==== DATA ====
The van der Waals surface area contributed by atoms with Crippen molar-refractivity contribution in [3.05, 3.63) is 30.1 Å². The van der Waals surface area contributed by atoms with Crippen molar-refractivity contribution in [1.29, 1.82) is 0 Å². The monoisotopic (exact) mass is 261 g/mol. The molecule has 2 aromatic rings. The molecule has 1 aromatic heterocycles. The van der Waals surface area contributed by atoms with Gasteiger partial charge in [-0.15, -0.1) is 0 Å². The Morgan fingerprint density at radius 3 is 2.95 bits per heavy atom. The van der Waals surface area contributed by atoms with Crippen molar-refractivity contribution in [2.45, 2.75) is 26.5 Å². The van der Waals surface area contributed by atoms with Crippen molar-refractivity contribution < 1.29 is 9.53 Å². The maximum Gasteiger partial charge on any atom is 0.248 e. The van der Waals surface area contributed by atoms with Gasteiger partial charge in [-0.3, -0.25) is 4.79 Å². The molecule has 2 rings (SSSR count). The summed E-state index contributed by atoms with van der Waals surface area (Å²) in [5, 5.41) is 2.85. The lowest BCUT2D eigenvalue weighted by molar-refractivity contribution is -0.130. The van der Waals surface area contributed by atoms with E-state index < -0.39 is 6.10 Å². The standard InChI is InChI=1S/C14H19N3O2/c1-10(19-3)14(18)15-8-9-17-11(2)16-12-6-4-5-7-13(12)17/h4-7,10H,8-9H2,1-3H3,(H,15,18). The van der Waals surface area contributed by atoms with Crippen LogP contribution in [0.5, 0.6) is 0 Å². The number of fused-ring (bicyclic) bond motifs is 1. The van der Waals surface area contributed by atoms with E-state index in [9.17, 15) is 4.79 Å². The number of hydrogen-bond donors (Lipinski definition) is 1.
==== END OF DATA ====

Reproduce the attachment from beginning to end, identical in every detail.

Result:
The van der Waals surface area contributed by atoms with Crippen molar-refractivity contribution in [3.05, 3.63) is 30.1 Å². The van der Waals surface area contributed by atoms with Crippen molar-refractivity contribution in [1.29, 1.82) is 0 Å². The monoisotopic (exact) mass is 261 g/mol. The molecule has 2 aromatic rings. The molecule has 1 aromatic heterocycles. The van der Waals surface area contributed by atoms with Gasteiger partial charge in [-0.15, -0.1) is 0 Å². The Morgan fingerprint density at radius 3 is 2.95 bits per heavy atom. The van der Waals surface area contributed by atoms with Crippen molar-refractivity contribution in [2.45, 2.75) is 26.5 Å². The van der Waals surface area contributed by atoms with Crippen molar-refractivity contribution < 1.29 is 9.53 Å². The maximum Gasteiger partial charge on any atom is 0.248 e. The van der Waals surface area contributed by atoms with Gasteiger partial charge in [-0.3, -0.25) is 4.79 Å². The molecule has 2 rings (SSSR count). The summed E-state index contributed by atoms with van der Waals surface area (Å²) in [5, 5.41) is 2.85. The lowest BCUT2D eigenvalue weighted by molar-refractivity contribution is -0.130. The van der Waals surface area contributed by atoms with E-state index < -0.39 is 6.10 Å². The standard InChI is InChI=1S/C14H19N3O2/c1-10(19-3)14(18)15-8-9-17-11(2)16-12-6-4-5-7-13(12)17/h4-7,10H,8-9H2,1-3H3,(H,15,18). The van der Waals surface area contributed by atoms with Crippen LogP contribution in [0.5, 0.6) is 0 Å². The number of fused-ring (bicyclic) bond motifs is 1. The van der Waals surface area contributed by atoms with E-state index in [9.17, 15) is 4.79 Å². The number of hydrogen-bond donors (Lipinski definition) is 1.